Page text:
When certain rooms in a home are consistently warmer or cooler than others, there may be an obvious cause, like an uninsulated exterior wall or drafty windows. But that’s not always the case.
If you’re unable to determine what’s behind the temperature difference, there’s a good chance that your home’s HVAC system needs to be balanced. Air balancing is an essential part of maintaining effective circulation and air quality throughout your home. To better understand this process and why it’s important, Lifehacker spoke with four HVAC technicians and specialists. Here’s what they told us about HVAC balancing, including how to make some DIY adjustments, and when to call a professional.
What is air balancing?
Balancing an HVAC system (or simply “air balancing”) refers to the process of making adjustments in order to optimize a home’s heating and cooling system, and ultimately, making it more efficient, says Jimmy Hiller, president and CEO of Hiller Plumbing, Heating, Cooling & Electrical.
“The primary goal of air balancing is to ensure the even distribution of air throughout the home, leading to consistent temperatures in all rooms,” Hiller tells Lifehacker. The process involves making sure each room receives an appropriate amount of heated or cooled air based on its size and usage, he explains.
What are the signs an HVAC system needs to be balanced?
According to all of the HVAC experts we spoke with, the telltale sign that your HVAC system needs to be balanced is uneven heating and/or cooling in different areas of the home. In other words, certain rooms or areas being consistently warmer or cooler than others without a (separate) clear cause.
“If you walk into a room in your house and it feels like the temperature dropped five degrees, this could be a sign of a draft, but it could also be a sign of an HVAC system that just needs to be balanced,” says John Gabrielli, owner and founder of Air Temp Solutions.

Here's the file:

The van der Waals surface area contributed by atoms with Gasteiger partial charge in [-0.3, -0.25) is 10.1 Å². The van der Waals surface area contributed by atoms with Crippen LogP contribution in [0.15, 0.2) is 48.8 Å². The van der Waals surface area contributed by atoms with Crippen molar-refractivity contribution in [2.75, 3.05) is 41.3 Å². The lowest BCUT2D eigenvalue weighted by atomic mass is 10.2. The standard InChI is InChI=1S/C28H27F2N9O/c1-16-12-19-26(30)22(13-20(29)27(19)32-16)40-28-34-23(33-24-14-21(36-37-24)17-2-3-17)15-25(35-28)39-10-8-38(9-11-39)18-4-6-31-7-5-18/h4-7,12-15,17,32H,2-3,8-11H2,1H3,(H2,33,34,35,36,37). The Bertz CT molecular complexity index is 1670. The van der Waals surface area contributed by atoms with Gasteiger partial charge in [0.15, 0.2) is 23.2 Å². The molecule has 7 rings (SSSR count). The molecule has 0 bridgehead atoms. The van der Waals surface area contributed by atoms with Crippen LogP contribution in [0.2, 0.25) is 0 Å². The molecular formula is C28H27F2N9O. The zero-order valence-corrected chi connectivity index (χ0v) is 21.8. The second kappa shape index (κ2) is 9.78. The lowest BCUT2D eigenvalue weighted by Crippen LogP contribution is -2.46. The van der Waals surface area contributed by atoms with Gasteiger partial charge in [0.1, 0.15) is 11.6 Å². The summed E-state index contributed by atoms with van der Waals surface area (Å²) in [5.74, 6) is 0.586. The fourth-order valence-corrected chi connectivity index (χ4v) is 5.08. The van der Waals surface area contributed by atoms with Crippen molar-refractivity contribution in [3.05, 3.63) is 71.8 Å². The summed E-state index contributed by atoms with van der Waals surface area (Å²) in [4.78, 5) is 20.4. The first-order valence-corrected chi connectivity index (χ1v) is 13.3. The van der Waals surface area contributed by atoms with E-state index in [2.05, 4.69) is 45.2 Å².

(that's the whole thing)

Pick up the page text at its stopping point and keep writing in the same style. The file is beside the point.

Noises like whistling vents or loud air handlers may also be a sign of imbalances in an HVAC system, says Hiller. “Balancing the system can help reduce these noises by ensuring that air flows smoothly through the ductwork,” he explains.
What causes HVAC system imbalances?
Temperature imbalance can be due to various factors like the distance from the HVAC unit, the size and layout of the ductwork, or the natural heat gain/loss in different parts of the home.
“Over time, ductwork can become blocked or begin to leak out air,” Gabrielli tells Lifehacker. “Changes in the home, like renovations or additions, can also alter airflow patterns.” Hiller adds shifts in foundations and insulation to the list of changes in a home’s dynamics that can lead to a home’s original HVAC design no longer being optimal.
In other instances, a closed supply register may be the culprit. “A homeowner that closes supply registers may unintentionally reduce total system airflow, which can stress the blower motor,” says Jennie Bergman, senior product manager of Indoor Air Quality at Trane Residential. “This can lead to increased energy usage, and ultimately, may cause premature system failures because of the excessive wear on the HVAC system.” According to Bergman, a closed supply register has a similar negative impact on HVAC system performance as a dirty or clogged air filter.